United States District Court, W.D. Louisiana
REASONS FOR JUDGMENT
C. MICHAEL HILL, Magistrate Judge.
This case was tried to the Court, without a jury. During trial, the Court dismissed the plaintiffs' fraud and negligent misrepresentation claims pursuant to Rule 52(c), F.R.C.P for the reasons stated on the record. Accordingly, only the plaintiffs' breach of contract claim and the defendants' malicious prosecution and attorneys' fee counter-claims remain pending.
FINDINGS OF FACT AND CONCLUSIONS OF LAW
After due consideration of the facts, the stipulations of the parties and evidence which was presented by the parties at the trial of this matter through live witnesses, exhibits and deposition testimony, and having had the opportunity to assess the demeanor of the live witnesses, and review and weigh the evidence, the Court hereby makes the following findings of fact and conclusions of law pursuant to Rule 52(a) of the Federal Rules of Civil Procedure, which the Court finds and holds were established by a preponderance of the evidence.
CONCLUSIONS OF LAW
Breach of Contract
The essential elements of a breach of contract claim are (1) the obligor's undertaking an obligation to perform, (2) the failure of the obligor to perform the obligation (the breach) and (3) the failure to perform resulted in damages to the obligee. Favrot v. Favrot, 68 So.3d 1099, 1108-09 (La.App. 4th Cir. 2011).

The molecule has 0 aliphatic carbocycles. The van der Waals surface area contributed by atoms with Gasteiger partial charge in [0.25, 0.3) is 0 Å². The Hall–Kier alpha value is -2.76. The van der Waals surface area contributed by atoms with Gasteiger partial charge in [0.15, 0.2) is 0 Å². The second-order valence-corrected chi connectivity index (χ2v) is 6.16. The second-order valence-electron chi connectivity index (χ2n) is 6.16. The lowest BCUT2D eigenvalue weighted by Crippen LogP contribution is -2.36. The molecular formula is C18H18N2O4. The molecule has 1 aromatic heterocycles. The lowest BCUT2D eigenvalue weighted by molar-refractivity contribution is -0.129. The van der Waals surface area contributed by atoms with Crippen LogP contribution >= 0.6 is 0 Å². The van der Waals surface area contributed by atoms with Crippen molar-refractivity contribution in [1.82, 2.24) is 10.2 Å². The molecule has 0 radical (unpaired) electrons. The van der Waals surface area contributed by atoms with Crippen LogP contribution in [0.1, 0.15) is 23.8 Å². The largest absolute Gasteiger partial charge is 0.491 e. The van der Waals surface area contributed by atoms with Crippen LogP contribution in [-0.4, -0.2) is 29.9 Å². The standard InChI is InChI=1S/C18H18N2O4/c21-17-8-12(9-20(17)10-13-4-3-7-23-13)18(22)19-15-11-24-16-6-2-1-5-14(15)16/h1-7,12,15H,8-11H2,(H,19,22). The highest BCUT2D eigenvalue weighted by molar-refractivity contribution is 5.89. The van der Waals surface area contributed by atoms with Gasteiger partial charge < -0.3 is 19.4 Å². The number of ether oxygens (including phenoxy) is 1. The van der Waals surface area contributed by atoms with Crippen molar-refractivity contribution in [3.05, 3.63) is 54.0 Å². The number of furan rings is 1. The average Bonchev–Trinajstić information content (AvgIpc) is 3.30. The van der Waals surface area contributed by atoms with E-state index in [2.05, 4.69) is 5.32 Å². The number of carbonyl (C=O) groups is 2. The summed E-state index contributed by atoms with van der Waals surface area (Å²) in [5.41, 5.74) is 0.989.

"An obligor is liable for the damages caused by his failure to perform a conventional obligation. A failure to perform results from nonperformance, defective performance, or delay in performance." La. C.C. Art. 1994.
If the obligee has proven a failure to perform an obligation which has caused the obligee to sustain damages, the Court then inquires as to whether the obligor failed to perform in good faith or in bad faith, which in turn determines the extent of the obligee's recoverable damages. Favrot, at 1109. "An obligor in good faith is liable only for the damages that were foreseeable at the time the contract was made." La. Civil Code Art. 1996. By contrast, "[a]n obligor in bad faith is liable for all the damages, foreseeable or not, that are a direct consequence of his failure to perform." La. Civil Code Art. 1997.
"Foreseeable damages are such damages as may fall within the foresight of a reasonable man. In distinguishing foreseeable from unforeseeable damages, the court should consider the nature of the contract, the nature of the parties' business, their prior dealings, and all other circumstances related to the contract and known to the obligor. Any special circumstances made known to the obligor by the obligee should also be taken into account." Article 1996, Revision Comments - 1984 (b).
"An obligor is in bad faith if he intentionally and maliciously fails to perform his bligation." Article 1997, Revision Comments -1984 (b). Thus, "[t]he term bad faith means more than mere bad judgment or negligence, it implies the conscious doing of a wrong for dishonest or morally questionable motives." MKR Services, L.L.C. v. Dean Hart Constr., L.L.C., 16 So.3d 562, 566 (La.App. 2nd Cir. 2009). "Bad faith generally implies actual or constructive fraud or a refusal to fulfill contractual obligations, not an honest mistake as to actual rights or duties." Delaney v. Whitney Nat'l Bank, 703 So.2d 709, 718 (La.App. 4th Cir. 1997).